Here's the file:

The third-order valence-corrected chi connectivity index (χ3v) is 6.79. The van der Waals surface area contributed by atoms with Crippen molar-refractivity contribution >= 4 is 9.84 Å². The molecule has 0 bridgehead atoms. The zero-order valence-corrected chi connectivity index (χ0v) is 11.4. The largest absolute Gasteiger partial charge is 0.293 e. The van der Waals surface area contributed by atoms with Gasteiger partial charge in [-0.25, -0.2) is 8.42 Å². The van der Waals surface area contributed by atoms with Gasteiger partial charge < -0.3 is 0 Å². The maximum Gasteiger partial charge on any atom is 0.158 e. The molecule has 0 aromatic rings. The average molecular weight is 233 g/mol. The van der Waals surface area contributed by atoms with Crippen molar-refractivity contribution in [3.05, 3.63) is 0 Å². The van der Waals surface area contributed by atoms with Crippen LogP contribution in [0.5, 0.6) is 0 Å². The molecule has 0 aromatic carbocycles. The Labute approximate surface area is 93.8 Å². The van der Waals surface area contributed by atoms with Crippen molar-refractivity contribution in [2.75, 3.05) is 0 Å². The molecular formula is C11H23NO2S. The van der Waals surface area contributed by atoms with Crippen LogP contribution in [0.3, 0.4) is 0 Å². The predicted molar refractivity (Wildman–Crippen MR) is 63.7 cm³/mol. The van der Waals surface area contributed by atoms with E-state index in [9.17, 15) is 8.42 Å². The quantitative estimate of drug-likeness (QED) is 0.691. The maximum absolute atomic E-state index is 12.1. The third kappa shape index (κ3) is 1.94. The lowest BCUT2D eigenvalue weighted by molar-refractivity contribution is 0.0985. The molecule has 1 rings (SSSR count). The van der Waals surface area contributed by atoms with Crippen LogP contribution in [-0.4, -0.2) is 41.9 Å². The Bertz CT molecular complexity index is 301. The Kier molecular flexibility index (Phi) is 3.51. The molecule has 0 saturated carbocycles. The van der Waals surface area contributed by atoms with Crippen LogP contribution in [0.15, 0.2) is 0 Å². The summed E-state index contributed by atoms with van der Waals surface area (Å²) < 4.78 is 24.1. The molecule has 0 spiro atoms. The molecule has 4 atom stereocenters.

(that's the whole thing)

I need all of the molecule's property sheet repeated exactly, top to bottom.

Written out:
The third-order valence-corrected chi connectivity index (χ3v) is 6.79. The van der Waals surface area contributed by atoms with Crippen molar-refractivity contribution >= 4 is 9.84 Å². The molecule has 0 bridgehead atoms. The zero-order valence-corrected chi connectivity index (χ0v) is 11.4. The largest absolute Gasteiger partial charge is 0.293 e. The van der Waals surface area contributed by atoms with Gasteiger partial charge in [-0.25, -0.2) is 8.42 Å². The van der Waals surface area contributed by atoms with Gasteiger partial charge < -0.3 is 0 Å². The maximum Gasteiger partial charge on any atom is 0.158 e. The molecule has 0 aromatic rings. The average molecular weight is 233 g/mol. The van der Waals surface area contributed by atoms with Crippen molar-refractivity contribution in [3.05, 3.63) is 0 Å². The van der Waals surface area contributed by atoms with Crippen LogP contribution in [0.5, 0.6) is 0 Å². The molecule has 0 aromatic carbocycles. The Labute approximate surface area is 93.8 Å². The van der Waals surface area contributed by atoms with Crippen molar-refractivity contribution in [2.75, 3.05) is 0 Å². The molecular formula is C11H23NO2S. The van der Waals surface area contributed by atoms with Crippen LogP contribution in [0.3, 0.4) is 0 Å². The predicted molar refractivity (Wildman–Crippen MR) is 63.7 cm³/mol. The van der Waals surface area contributed by atoms with E-state index in [9.17, 15) is 8.42 Å². The quantitative estimate of drug-likeness (QED) is 0.691. The maximum absolute atomic E-state index is 12.1. The third kappa shape index (κ3) is 1.94. The lowest BCUT2D eigenvalue weighted by molar-refractivity contribution is 0.0985. The molecule has 1 rings (SSSR count). The van der Waals surface area contributed by atoms with Crippen LogP contribution in [-0.4, -0.2) is 41.9 Å². The Bertz CT molecular complexity index is 301. The Kier molecular flexibility index (Phi) is 3.51. The molecule has 0 saturated carbocycles. The van der Waals surface area contributed by atoms with Crippen LogP contribution in [0.15, 0.2) is 0 Å². The summed E-state index contributed by atoms with van der Waals surface area (Å²) < 4.78 is 24.1. The molecule has 0 spiro atoms. The molecule has 4 atom stereocenters.